Spring Break

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Claudio Vargas / AFP / Getty

Hundreds of students enjoy their spring break in Acapulco, Mexico.

Correction Appended April 1, 2009

It's that time of year again: the birds are beginning to return to snowbound northern cities, the first buds of spring are sprouting on trees and hordes of college students are descending on the beaches of Mexico, the Caribbean and the southern U.S., turning them into twisted cesspools of sunburn, margaritas and wet T shirt contests. Ah, spring break.

Blame the debauchery on those hedonistic ancient Greeks and Romans. The arrival of spring, the season of fertility and awakening, was historically celebrated in tandem with the veneration of Dionysus or Bacchus — the Greek and Roman gods of wine. More immediate responsibility, however, lies with a swimming coach at Colgate University, Sam Ingram, who brought his team down to Fort Lauderdale in 1936 to train at the Casino Pool — the first Olympic-size swimming pool in Florida. In 1938, sensing a marketing opportunity, the city hosted the first College Coaches' Swim Forum at the Casino Pool; according to one source, by 1938 more than 300 swimmers were competing at the event, and a bacchanal was born. The tradition of college swimmers traipsing to Florida in droves continued well into the swinging 60s. TIME first highlighted spring break in an April 1959 article titled "Beer & the Beach" ("It's not that we drink so much," noted one attendee, "it's that we drink all the time."). Two years later came the release of the spring break-themed hit movie Where the Boys Are starring a young, preternaturally tan George Hamilton. The Fort Lauderdale-set film spread the tale of collegiate men and women voyaging to the halcyon shores of Florida to find fun, sun — and maybe even true love — far and wide. (See how the recession is affecting spring break.)

By the free-loving '70s, Fort Lauderdale's fun and sun had become decidedly raunchier. With gratuitous PDA and "balcony-diving" — negotiating one's way from balcony to balcony to get to other floors or rooms, a practice typically performed in a drunken stupor and thus madly dangerous — the norm, many communities began questioning why the heck they had invited such unruly houseguests in the first place. By 1985, some 370,000 students were descending on Fort Lauderdale (or fondly, "Fort Liquordale") annually — prompting yet another exploitative film, Spring Break starring Tom Cruise and Shelley Long. But by the end of the '80s, the town had enough: stricter laws against public drinking were enacted and Mayor Robert Dressler went so far as to go on ABC's Good Morning America to tell students they were no longer welcome. As a result, spring breakers were pushed even farther south, and to destinations outside the U.S. where the sun was hotter and drinking ages lower. (See 50 authentic American travel experiences.)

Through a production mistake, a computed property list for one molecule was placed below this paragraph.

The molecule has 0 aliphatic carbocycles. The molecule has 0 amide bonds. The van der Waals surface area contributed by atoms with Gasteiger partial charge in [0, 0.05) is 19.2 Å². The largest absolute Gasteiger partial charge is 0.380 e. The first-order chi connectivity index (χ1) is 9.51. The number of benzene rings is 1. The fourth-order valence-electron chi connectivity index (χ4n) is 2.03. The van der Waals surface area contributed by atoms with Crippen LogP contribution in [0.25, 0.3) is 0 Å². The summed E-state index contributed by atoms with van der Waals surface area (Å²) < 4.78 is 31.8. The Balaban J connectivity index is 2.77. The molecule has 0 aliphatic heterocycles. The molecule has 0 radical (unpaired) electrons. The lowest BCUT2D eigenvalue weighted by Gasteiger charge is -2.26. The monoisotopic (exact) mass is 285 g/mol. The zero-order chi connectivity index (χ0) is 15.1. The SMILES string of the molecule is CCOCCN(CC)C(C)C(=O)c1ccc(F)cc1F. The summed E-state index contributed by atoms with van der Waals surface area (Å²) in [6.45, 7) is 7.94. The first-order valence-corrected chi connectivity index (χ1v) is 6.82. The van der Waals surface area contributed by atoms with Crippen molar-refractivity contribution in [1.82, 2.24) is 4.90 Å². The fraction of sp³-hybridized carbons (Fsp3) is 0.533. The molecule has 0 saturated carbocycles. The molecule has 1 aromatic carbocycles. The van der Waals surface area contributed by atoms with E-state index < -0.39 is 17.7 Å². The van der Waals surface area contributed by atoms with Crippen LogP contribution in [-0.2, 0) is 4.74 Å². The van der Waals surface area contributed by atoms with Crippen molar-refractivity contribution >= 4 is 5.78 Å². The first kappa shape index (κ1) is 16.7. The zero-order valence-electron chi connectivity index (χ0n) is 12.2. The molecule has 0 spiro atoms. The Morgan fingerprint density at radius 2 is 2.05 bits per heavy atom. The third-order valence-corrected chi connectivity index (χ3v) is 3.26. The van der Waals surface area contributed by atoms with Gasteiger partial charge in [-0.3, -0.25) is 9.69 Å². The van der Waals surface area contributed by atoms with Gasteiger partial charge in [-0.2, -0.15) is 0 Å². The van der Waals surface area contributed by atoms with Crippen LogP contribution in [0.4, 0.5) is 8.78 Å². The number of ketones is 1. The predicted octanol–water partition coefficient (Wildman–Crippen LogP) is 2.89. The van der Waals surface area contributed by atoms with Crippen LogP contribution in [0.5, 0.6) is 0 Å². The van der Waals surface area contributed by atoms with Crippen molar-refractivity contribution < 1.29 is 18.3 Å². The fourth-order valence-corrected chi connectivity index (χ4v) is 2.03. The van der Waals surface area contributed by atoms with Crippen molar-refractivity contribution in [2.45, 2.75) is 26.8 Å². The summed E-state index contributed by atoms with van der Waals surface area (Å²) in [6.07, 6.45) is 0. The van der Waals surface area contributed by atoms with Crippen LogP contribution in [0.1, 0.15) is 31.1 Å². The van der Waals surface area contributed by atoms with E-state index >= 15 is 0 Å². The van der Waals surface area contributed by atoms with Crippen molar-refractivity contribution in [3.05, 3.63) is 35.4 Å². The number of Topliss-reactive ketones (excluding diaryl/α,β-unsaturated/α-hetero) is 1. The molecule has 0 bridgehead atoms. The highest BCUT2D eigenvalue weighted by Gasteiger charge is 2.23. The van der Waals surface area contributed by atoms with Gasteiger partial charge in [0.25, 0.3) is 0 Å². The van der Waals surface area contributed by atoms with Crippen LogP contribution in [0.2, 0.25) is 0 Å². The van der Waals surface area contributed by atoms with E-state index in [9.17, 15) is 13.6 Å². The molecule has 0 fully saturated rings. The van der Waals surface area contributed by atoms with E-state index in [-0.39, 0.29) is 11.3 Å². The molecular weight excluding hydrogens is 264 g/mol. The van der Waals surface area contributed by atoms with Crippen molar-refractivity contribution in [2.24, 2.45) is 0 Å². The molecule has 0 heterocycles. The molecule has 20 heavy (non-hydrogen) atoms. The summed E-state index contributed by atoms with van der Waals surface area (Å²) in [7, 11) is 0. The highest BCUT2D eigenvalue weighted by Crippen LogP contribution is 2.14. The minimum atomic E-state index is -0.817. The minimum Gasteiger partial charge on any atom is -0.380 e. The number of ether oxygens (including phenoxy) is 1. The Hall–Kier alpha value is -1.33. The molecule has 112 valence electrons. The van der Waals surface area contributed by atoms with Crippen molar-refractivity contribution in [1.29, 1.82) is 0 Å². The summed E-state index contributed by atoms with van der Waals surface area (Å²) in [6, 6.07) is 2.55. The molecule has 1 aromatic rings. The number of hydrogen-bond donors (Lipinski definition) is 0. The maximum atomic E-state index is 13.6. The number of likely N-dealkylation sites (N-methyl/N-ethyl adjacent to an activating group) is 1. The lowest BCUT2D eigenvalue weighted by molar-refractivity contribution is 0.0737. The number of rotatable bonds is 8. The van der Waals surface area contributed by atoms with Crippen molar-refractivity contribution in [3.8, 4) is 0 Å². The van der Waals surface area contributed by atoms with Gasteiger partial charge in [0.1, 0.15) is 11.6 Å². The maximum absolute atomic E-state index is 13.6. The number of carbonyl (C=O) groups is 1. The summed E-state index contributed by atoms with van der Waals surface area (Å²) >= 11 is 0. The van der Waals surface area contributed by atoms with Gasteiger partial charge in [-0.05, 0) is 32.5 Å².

Meanwhile, the spring break scene and its lusty young demographic was getting noticed. In 1986, MTV launched its first spring break special from Daytona Beach, Fla., a program which has continued from varying locales ever since. The images it broadcast only reinforced spring break's reputation for alcoholic and sexual excess. The American Medical Association began warning of the dangers of binge-drinking and risky sexual behavior; fingers have also been wagged at young women for prebreak "anorexic challenges" and documented promiscuity. Many universities have taken to distributing "safe break bags" to students — including sunscreen, condoms and a sexual-assault manual. Such shenanigans also became the metier of spring break's most controversial enthusiast: Joe Francis, the man behind the Girls Gone Wild video series. Francis' videos of topless coeds made him a fortune — quite literally off the backs (and especially fronts) of young women — until an ill-advised shoot in Panama City, Fla., in 2003 led to Francis being jailed in a dispute over a civil suit that stemmed from the videotaping of underage girls.

While the dire economy has taken some of life out of the party — travel website Expedia estimates that flights to spring break destinations in the Caribbean are down as much as 20% this year — the collegiate rite of passage, which traditionally occurs between the first weekend in March and Easter Sunday in April, is still very much in full cry: according to student discount-travel agency STA Travel, the average spring breaker spends $1,100 for their seven-night trip (many of which they will be too drunk to remember). In Florida, while annual visitor numbers dropped for the first time in seven years, student bookings to Panama City Beach are up by more than 20%, according to studentcity.com. Meanwhile, the nature of spring break continues to evolve. Alternative trips include everything from tutoring migrant farm workers in Florida to registering voters in rural Mississippi. Break Away, an organization that trains and helps colleges across the United States promote alternative break programs, has projected 65,000 college students will participate in its 2009 programs, up from 48,000 in 2007. No bacchanal, perhaps, but at least you won't return to school with as many regrettable pictures on Facebook.

The original version of this story incorrectly stated that Girls Gone Wild founder Joe Francis had been sentenced to eleven months in prison for the videotaping of underage girls. Francis was not sentenced for any crime. He served 35 days in jail in Florida for contempt and eleven months in jail in Reno, Nevada after being denied bail while awaiting trial on Federal tax evasion charges, regarding which he denies any wrongdoing.

Spring is here. See TIME's top 10 tax tricks for 2009

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